The Sumo Deadlift: Is It For You

The Sumo Deadlift: Is It For You?

If you are looking for a way to get stronger, then it’s not a bad idea to try out the sumo deadlift. However, if you have never tried the sumo deadlift before, or even if you’ve done it once but don’t like doing it anymore, there may come a time when you want to give up your old routine and start over with something new.

It’s easy to say “I’m going to do something different” but what exactly would that look like? How will you go about changing things up? What are some possible changes you could make that might lead to better results?

These questions need answers!

What Are Some Possible Changes That Could Lead To Better Results?

The first thing I’d suggest is just starting from scratch.

If you’re already strong enough to perform the conventional deadlift, why not add weight to it instead? Why not drop the bar and jump straight into the sumo style?

You could even combine both methods. You could do a traditional deadlift followed by a sumo style squat. This combination method is called the Bulgarian Split Squat. It’s one of my favorite ways to train because it combines two very effective training methods that work well together.

These types of changes are safe, simple and effective. Changes like this won’t require a lot of energy or thought to figure out and you will see results if you stick with it.

You could also change your exercise variety.

Are you doing too much of one kind of pull?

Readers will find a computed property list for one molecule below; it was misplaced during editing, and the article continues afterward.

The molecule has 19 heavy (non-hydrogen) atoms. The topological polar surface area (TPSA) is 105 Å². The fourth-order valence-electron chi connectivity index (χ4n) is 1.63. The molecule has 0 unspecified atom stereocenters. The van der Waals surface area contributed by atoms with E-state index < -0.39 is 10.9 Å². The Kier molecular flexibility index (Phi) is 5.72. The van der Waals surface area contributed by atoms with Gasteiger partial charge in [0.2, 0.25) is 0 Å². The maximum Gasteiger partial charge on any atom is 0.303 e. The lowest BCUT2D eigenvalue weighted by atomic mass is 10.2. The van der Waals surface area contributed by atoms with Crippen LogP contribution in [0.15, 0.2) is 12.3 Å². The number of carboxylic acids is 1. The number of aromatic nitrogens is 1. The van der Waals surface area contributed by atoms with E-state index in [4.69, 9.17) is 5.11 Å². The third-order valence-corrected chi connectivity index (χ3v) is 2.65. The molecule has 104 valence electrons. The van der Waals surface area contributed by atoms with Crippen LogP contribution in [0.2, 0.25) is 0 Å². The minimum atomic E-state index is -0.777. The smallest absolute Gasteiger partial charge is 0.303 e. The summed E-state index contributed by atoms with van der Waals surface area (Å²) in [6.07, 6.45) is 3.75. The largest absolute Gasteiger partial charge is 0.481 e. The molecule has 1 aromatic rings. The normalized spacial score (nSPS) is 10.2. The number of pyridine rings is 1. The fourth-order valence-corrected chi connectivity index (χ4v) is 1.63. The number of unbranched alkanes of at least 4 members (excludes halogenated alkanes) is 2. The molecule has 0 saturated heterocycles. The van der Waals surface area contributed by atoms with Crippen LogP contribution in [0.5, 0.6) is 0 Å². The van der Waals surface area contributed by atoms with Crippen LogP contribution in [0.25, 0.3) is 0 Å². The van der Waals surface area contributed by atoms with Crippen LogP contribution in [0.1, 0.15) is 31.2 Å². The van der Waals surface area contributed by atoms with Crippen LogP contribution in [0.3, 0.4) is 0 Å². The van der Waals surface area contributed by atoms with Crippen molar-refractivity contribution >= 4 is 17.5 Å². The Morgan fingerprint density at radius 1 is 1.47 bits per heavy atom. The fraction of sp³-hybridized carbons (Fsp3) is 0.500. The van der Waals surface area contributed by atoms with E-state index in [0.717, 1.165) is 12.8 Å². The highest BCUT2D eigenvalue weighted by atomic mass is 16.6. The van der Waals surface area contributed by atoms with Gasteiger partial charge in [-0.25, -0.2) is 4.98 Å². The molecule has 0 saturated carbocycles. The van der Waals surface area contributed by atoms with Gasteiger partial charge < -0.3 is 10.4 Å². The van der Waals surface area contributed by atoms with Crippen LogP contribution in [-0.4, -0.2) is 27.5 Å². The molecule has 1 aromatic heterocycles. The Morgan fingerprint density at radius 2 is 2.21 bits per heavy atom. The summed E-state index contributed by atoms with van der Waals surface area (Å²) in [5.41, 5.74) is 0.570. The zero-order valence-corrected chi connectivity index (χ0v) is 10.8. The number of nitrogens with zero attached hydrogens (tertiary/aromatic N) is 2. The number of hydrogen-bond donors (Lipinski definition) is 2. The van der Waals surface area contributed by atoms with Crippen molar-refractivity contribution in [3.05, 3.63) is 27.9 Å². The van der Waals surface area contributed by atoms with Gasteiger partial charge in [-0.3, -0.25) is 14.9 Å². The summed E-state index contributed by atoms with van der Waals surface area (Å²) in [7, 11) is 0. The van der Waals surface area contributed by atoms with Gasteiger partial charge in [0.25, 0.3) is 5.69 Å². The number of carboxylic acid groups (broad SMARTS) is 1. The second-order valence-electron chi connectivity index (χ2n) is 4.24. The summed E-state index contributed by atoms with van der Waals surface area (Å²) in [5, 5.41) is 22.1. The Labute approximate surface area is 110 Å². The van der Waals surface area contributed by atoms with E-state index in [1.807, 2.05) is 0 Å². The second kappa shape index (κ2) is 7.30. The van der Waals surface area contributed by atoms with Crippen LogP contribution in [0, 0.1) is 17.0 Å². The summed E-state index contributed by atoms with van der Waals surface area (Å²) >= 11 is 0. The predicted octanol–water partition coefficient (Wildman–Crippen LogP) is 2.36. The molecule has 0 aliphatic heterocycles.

Try doing some rows, or replace one of your pulls with a row.

Are you doing too much lower body work?

Try doing some upper body work instead. This can help give your muscles a break while still training hard.

You could also try changing the actual exercises that you’re doing. For instance, if you’re sick of conventional deadlifts, switch to static squats or even front squats! The only downside to switching exercises is that you will have to learn how to perform them properly before jumping right into them or else you might get injured.

You could also try a lower weight with more reps. There are many forms of intensity and volume. You could try switching to a lower weight with higher reps.

You may not get as strong, but your endurance and stamina will increase which can be just as beneficial.

Following these tips should help you change up your training so that you don’t get burned out or demotivated to continue training altogether. Remember, having fun is the most important part of bodybuilding!

If you aren’t having fun, then what’s the point?

The Ab Wheel Roller Sucks!

by David Robson

The ab wheel seems to be quite a popular piece of equipment for those wanting ripped six packs. However, it is also a good way to injure yourself if precautions are not taken. As it turns out, many individuals who use this device wind up hurting themselves rather than getting that desired ripped midsection.

The most common injury from using this device is a ruptured disc in your back. It seems rather odd that something as simple as an ab wheel would cause such an injury, but if used incorrectly, it certainly can.

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The first thing you want to do before even attempting to roll out on this device is to make sure that your knees are healthy and functioning properly. If you have problems with your knees or if they tend to give out on you, then this is not the device for you. Your knees are going to be taking a lot of stress while using this piece of equipment as they help to stabilize your body as you roll out.

Without them, you put a lot of unnecessary strain on your lower back.

The next thing that you want to make sure you’re doing is contracting your abs. Now many of you are probably saying, “Duh, that’s why I’m here!” But you would be surprised how many individuals use this device without properly engaging their core abdominal muscles.